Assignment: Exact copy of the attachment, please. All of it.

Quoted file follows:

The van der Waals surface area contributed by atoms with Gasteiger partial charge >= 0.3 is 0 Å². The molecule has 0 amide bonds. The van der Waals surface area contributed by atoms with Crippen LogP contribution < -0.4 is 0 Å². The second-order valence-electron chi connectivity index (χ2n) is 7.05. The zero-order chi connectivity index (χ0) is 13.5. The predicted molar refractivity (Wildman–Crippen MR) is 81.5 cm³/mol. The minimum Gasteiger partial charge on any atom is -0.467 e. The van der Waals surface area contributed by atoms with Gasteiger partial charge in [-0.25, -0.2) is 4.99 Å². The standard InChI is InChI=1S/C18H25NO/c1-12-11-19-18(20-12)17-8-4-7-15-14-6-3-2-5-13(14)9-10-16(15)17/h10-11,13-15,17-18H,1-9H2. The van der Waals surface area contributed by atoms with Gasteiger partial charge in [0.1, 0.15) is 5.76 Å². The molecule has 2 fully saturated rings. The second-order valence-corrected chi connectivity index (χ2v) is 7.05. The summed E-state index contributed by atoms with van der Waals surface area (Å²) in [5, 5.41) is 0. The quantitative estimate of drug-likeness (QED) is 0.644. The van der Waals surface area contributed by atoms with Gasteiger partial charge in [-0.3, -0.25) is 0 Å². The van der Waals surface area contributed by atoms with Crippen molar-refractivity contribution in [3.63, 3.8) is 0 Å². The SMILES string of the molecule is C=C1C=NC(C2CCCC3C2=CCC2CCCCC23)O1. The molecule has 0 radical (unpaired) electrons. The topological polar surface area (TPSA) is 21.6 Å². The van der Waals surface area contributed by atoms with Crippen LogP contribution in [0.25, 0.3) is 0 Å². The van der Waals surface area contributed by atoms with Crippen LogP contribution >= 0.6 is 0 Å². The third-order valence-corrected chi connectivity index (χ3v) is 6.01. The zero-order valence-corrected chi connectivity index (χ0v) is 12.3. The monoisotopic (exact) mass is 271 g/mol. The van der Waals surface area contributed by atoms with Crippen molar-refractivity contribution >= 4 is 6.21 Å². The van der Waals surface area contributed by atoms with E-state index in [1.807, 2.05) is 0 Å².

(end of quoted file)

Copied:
The van der Waals surface area contributed by atoms with Gasteiger partial charge >= 0.3 is 0 Å². The molecule has 0 amide bonds. The van der Waals surface area contributed by atoms with Crippen LogP contribution < -0.4 is 0 Å². The second-order valence-electron chi connectivity index (χ2n) is 7.05. The zero-order chi connectivity index (χ0) is 13.5. The predicted molar refractivity (Wildman–Crippen MR) is 81.5 cm³/mol. The minimum Gasteiger partial charge on any atom is -0.467 e. The van der Waals surface area contributed by atoms with Gasteiger partial charge in [-0.25, -0.2) is 4.99 Å². The standard InChI is InChI=1S/C18H25NO/c1-12-11-19-18(20-12)17-8-4-7-15-14-6-3-2-5-13(14)9-10-16(15)17/h10-11,13-15,17-18H,1-9H2. The van der Waals surface area contributed by atoms with Gasteiger partial charge in [0.1, 0.15) is 5.76 Å². The molecule has 2 fully saturated rings. The second-order valence-corrected chi connectivity index (χ2v) is 7.05. The summed E-state index contributed by atoms with van der Waals surface area (Å²) in [5, 5.41) is 0. The quantitative estimate of drug-likeness (QED) is 0.644. The van der Waals surface area contributed by atoms with Gasteiger partial charge in [-0.3, -0.25) is 0 Å². The van der Waals surface area contributed by atoms with Crippen molar-refractivity contribution in [3.63, 3.8) is 0 Å². The SMILES string of the molecule is C=C1C=NC(C2CCCC3C2=CCC2CCCCC23)O1. The molecule has 0 radical (unpaired) electrons. The topological polar surface area (TPSA) is 21.6 Å². The van der Waals surface area contributed by atoms with Crippen LogP contribution in [0.25, 0.3) is 0 Å². The van der Waals surface area contributed by atoms with Crippen LogP contribution >= 0.6 is 0 Å². The third-order valence-corrected chi connectivity index (χ3v) is 6.01. The zero-order valence-corrected chi connectivity index (χ0v) is 12.3. The monoisotopic (exact) mass is 271 g/mol. The van der Waals surface area contributed by atoms with Crippen molar-refractivity contribution >= 4 is 6.21 Å². The van der Waals surface area contributed by atoms with E-state index in [1.807, 2.05) is 0 Å².